Perhaps not. We will have to wait to see if this was a Warne to Gatting political moment, foreshadowing the arrival of a great new talent in the game. What springs to my mind, not exactly but symbolically, is an earlier occasion when a charismatic new Labor leader signalled he was at the gate by escaping the speaker’s censure, to draw blood in calling the prime minister a “liar”.
Update: It has been argued in comments that Howard did mishear, on the basis of people’s own personal experiences of partial deafness. This is how the politics of mistakes works. They can lead people to identify and sympathise, as they can make a remote leader seem human. Yet the argument is not a strong one, since the proper comparison is with someone who has a good hearing aid. Alternatively, the argument could be strengthened by the citation of similar mishearings on Howard’s part, which I think scarce. Further, on this occasion, Howard himself passed over the option of ‘misheard’ for “mistook” and “mistake”, meaning that apologists insisting he ‘misheard’ are effectively calling him a liar in his defence – excused, as always, although this time because the purpose was to cover up his disability; or re-accused, as always, for this very cover-up. And so it goes.
Update (11 Feb): There was an amusing footnote to this story on the Insiders, where Andrew Bolt recalled another occasion when Howard apparently “misheard”. I didn’t catch the actual occasion (no, I didn’t ‘mishear’; I was only barely paying attention), but apparently it also happened when the prime minister was under pressure. This led the other panelists to hypothesize that “Howard only mishears when he is under pressure”. Heh.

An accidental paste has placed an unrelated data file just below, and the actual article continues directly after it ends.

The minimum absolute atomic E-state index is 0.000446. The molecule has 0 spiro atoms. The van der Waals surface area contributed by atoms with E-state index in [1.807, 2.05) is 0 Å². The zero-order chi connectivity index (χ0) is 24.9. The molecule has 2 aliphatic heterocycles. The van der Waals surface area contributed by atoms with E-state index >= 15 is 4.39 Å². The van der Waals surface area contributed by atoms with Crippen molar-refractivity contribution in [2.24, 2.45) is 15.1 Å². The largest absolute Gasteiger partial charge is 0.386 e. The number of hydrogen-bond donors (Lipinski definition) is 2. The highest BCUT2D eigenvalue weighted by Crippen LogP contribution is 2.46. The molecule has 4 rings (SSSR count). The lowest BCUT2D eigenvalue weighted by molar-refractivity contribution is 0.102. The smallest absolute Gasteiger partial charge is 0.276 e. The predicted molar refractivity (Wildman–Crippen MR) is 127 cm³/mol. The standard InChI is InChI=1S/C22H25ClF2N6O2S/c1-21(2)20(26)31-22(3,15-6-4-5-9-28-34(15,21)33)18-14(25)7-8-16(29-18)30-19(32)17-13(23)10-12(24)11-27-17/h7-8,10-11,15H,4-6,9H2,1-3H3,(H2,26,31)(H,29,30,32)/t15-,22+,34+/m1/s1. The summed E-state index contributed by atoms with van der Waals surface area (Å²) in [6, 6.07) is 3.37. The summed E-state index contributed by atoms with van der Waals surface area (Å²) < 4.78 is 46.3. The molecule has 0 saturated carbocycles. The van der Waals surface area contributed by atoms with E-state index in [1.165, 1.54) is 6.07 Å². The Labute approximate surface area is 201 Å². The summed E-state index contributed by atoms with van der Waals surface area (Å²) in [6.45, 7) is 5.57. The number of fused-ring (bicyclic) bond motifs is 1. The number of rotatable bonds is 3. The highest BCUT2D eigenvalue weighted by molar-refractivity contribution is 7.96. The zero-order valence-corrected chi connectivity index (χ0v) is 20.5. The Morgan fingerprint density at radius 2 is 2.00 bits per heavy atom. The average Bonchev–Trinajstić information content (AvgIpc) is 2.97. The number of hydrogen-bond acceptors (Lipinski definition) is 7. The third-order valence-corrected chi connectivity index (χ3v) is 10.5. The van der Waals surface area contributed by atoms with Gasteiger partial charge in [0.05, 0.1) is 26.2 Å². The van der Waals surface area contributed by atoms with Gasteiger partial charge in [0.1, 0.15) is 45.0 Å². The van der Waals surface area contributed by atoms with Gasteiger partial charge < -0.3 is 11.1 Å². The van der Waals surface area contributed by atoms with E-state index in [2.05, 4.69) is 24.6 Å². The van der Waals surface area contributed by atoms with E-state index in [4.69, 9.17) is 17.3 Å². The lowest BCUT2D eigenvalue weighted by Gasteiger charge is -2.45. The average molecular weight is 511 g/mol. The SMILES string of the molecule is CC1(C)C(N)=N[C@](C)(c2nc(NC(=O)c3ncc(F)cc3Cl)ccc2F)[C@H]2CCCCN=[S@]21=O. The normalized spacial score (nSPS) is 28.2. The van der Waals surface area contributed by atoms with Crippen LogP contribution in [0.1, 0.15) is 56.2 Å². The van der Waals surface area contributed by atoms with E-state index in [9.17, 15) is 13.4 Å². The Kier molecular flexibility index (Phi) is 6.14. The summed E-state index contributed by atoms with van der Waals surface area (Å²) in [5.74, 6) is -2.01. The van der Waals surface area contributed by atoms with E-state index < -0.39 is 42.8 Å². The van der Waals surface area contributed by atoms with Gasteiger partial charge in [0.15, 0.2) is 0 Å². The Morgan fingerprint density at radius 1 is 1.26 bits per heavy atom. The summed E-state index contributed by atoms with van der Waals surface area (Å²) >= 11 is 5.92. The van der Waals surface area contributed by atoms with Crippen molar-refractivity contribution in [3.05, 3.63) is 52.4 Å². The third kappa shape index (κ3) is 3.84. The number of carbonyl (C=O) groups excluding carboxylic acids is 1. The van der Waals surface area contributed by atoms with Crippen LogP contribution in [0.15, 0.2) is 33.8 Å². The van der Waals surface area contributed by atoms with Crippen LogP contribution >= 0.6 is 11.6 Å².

Mr RUDD (2.54 pm)âMy question again is to the Prime Minister. Does the Prime Minister recall his industry minister saying just six months ago: âI am a sceptic of the connection between emissions and climate changeâ? Does the Prime Minister support this statement?
Mr HOWARDâIt is not only remarks made by people in this parliament. There is a farmer I know who is sceptical about that connection as well! But we can debate. Let me say to the Leader of the Opposition that the jury is still out on the degree of connection. What matters is what you do about it. It is not an academic debate; it is what you do about it.
Mr Howard (6.32) I wish to correct an answer I gave earlier today. The Leader of the Opposaition asked me the following question … I mistook that as a reference to the connection between climate change and drought, and my interpretation is evident from the transcript of my answer, where I referred to a farmer who was mentioned in the press this morning. I also went on quite a bit to talk about the drought and the government’s response. Having read the transcript of the question, it is quite clear that I did mistake it. I was wrong to talk about climate change and drought when the question was about climate change and emissions. For the record, I do believe there is a connection between climate change and emissions. I do not really think the jury is out on that. I do think that the jury is out on the connection between climate change and drought, and that is a view shared by the shadow minister, the member for Kingsford Smith. I thank the House.
(Hansard link) (PDF)